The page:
DUI and Your License: The Washington DOL’s Changes for 2019

For several years, awareness organizations, law enforcement officials and lawmakers in Washington State have been trying to reduce the number of DUI-related deaths, damages and injuries in the state. Under state law, a person can be charged with DUI even if their driving has been only minimally affected by drugs or alcohol, and driving under the influence of drugs does include prescription medications that your doctor gave you if those medicines impact your ability to drive.
Being arrested for DUI can lead to serious fines and mandatory jail time in Washington. Even if you don’t receive a criminal conviction, you can lose your right to drive and have your driver’s license restricted by the Washington Department of Licensing (DOL), which is why it’s so important to contract a defense lawyer if you’ve been charged

When You Can Be Charged with DUI

In Washington, you can be charged with DUI if your driving was impacted by drugs and/or alcohol. You can also be charged if you have 5 nanograms or more of THC and/or a blood alcohol concentration (BAC) of 0.08 percent or more if you are least 21 years old. For those under 21, a DUI charge applies at a BAC of .02 percent or more. Finally, for those driving a commercial vehicle, you can be facing a DUI with a BAC of at least 0.04 percent.

New DOL Changes Affecting Those Facing a DUI

Once you are arrested for a DUI offense, the DOL can deny, revoke or suspend your privilege to drive. With new DOL regulations taking effect in 2019, it’s now more important than ever to contract a defense attorney if you’ve been charged.
The changes that the DOL has implemented will impact people charged with DUI on multiple levels, and they took effect on January 1, 2019 as outlined below:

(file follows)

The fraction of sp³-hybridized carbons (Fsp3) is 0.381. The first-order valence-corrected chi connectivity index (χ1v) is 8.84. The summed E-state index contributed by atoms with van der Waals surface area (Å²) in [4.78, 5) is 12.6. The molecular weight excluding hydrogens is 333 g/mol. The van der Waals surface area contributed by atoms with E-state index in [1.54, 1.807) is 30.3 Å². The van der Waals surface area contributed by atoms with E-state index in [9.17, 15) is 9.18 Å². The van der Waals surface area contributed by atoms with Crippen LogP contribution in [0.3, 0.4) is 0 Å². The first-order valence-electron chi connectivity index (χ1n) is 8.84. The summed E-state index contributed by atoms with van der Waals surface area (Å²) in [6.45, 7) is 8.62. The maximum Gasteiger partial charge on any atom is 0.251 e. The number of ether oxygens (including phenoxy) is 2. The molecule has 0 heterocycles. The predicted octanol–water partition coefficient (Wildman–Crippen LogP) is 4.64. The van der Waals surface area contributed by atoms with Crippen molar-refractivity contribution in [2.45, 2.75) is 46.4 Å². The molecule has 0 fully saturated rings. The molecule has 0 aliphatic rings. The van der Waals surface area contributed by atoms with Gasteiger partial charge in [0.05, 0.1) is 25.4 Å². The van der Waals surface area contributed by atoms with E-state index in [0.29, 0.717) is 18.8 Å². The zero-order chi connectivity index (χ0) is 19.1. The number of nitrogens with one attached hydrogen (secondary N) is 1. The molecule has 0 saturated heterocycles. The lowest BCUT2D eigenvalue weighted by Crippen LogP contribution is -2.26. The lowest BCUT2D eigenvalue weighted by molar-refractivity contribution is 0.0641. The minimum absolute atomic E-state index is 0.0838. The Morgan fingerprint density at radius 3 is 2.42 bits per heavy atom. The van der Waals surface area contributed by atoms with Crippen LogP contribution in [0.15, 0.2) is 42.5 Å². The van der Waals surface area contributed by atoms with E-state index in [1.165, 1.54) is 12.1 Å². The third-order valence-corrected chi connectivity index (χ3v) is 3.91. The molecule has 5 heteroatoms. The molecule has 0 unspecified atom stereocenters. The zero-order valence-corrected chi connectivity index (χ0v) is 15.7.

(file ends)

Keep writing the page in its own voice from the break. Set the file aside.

• 7-day hearing request deadline: When you are charged with DUI, you will lose your right to drive completely unless you request a hearing with the DOL. Previously, you had 20 days to request this hearing after your arrest regardless of the case. Now, you may only have seven days if you had a blood test performed and received your results by mail.
  • The fee for the hearing application is still $375, unless you are unable to pay and are eligible for a waiver.
    The hearing will be held within 30 days of your arrest regardless of your case. If you don’t ask for a hearing, your license will be suspended on day 30. You will only receive your hearing notice five days before it will be held, so make sure that the department has the right address on file so you don’t miss any notices or important hearings in your case.

Don’t Wait to Get Help

DUI conviction penalties in Washington vary because they are influenced by your criminal record and the specifics of your case. When you are arrested and convicted of DUI, it can have a negative impact on your job, career, ability to drive, personal life and ability to travel outside of the country. Fortunately, you can defend yourself against these charges, negotiate for a reduction, or even agree to a treatment program to avoid all the penalties you are facing when you engage the services of a skilled defense lawyer.

It’s important to note that just about anyone who is charged with DUI will undergo a drug and/or alcohol evaluation in this state, with rare exceptions. Even if you don’t believe you need treatment and this was just a one-time mistake, you must do what the court tells you to do, and this may include evaluations and treatment programs. If you fail to follow court orders, you will find yourself facing tougher penalties. Your attorney will help ensure that you complete what the court requests via qualified providers.

Once you are arrested for DUI, time becomes of the essence. Speak to an experienced DUI defense firm so you have all the information you need to make informed choices and the help you’ll rely on while your case goes through the court system.

Office Locations